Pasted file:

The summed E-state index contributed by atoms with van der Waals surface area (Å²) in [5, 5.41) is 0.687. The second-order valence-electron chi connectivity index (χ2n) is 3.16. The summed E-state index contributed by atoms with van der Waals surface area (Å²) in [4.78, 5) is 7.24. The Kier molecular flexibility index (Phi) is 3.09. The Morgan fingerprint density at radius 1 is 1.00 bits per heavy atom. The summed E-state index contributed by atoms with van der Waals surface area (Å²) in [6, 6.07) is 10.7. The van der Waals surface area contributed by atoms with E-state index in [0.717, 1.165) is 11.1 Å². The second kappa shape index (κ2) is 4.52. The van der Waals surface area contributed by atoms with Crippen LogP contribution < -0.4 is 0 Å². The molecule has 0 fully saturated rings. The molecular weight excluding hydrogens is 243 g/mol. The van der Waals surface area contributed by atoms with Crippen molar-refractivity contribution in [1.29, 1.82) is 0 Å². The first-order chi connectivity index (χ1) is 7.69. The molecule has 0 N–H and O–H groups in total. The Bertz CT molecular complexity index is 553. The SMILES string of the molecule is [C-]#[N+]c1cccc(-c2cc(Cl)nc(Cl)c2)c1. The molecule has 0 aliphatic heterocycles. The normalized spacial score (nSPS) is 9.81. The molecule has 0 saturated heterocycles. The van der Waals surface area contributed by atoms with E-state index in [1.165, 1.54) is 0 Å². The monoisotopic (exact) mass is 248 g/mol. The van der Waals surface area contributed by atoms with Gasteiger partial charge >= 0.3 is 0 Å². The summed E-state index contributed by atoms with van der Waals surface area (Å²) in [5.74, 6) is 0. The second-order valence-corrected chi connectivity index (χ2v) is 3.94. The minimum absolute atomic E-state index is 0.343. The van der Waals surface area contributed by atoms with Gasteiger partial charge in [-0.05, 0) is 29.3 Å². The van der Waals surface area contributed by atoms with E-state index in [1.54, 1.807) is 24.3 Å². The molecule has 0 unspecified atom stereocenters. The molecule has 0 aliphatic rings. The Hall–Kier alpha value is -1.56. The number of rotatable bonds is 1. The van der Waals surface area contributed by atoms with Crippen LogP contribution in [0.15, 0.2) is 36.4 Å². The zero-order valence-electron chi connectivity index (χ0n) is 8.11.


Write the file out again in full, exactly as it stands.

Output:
The summed E-state index contributed by atoms with van der Waals surface area (Å²) in [5, 5.41) is 0.687. The second-order valence-electron chi connectivity index (χ2n) is 3.16. The summed E-state index contributed by atoms with van der Waals surface area (Å²) in [4.78, 5) is 7.24. The Kier molecular flexibility index (Phi) is 3.09. The Morgan fingerprint density at radius 1 is 1.00 bits per heavy atom. The summed E-state index contributed by atoms with van der Waals surface area (Å²) in [6, 6.07) is 10.7. The van der Waals surface area contributed by atoms with E-state index in [0.717, 1.165) is 11.1 Å². The second kappa shape index (κ2) is 4.52. The van der Waals surface area contributed by atoms with Crippen LogP contribution < -0.4 is 0 Å². The molecule has 0 fully saturated rings. The molecular weight excluding hydrogens is 243 g/mol. The van der Waals surface area contributed by atoms with Crippen molar-refractivity contribution in [1.29, 1.82) is 0 Å². The first-order chi connectivity index (χ1) is 7.69. The molecule has 0 N–H and O–H groups in total. The Bertz CT molecular complexity index is 553. The SMILES string of the molecule is [C-]#[N+]c1cccc(-c2cc(Cl)nc(Cl)c2)c1. The molecule has 0 aliphatic heterocycles. The normalized spacial score (nSPS) is 9.81. The molecule has 0 saturated heterocycles. The van der Waals surface area contributed by atoms with E-state index in [1.165, 1.54) is 0 Å². The monoisotopic (exact) mass is 248 g/mol. The van der Waals surface area contributed by atoms with Gasteiger partial charge >= 0.3 is 0 Å². The summed E-state index contributed by atoms with van der Waals surface area (Å²) in [5.74, 6) is 0. The second-order valence-corrected chi connectivity index (χ2v) is 3.94. The minimum absolute atomic E-state index is 0.343. The van der Waals surface area contributed by atoms with Gasteiger partial charge in [-0.05, 0) is 29.3 Å². The van der Waals surface area contributed by atoms with E-state index in [1.54, 1.807) is 24.3 Å². The molecule has 0 unspecified atom stereocenters. The molecule has 0 aliphatic rings. The Hall–Kier alpha value is -1.56. The number of rotatable bonds is 1. The van der Waals surface area contributed by atoms with Crippen LogP contribution in [0.15, 0.2) is 36.4 Å². The zero-order valence-electron chi connectivity index (χ0n) is 8.11.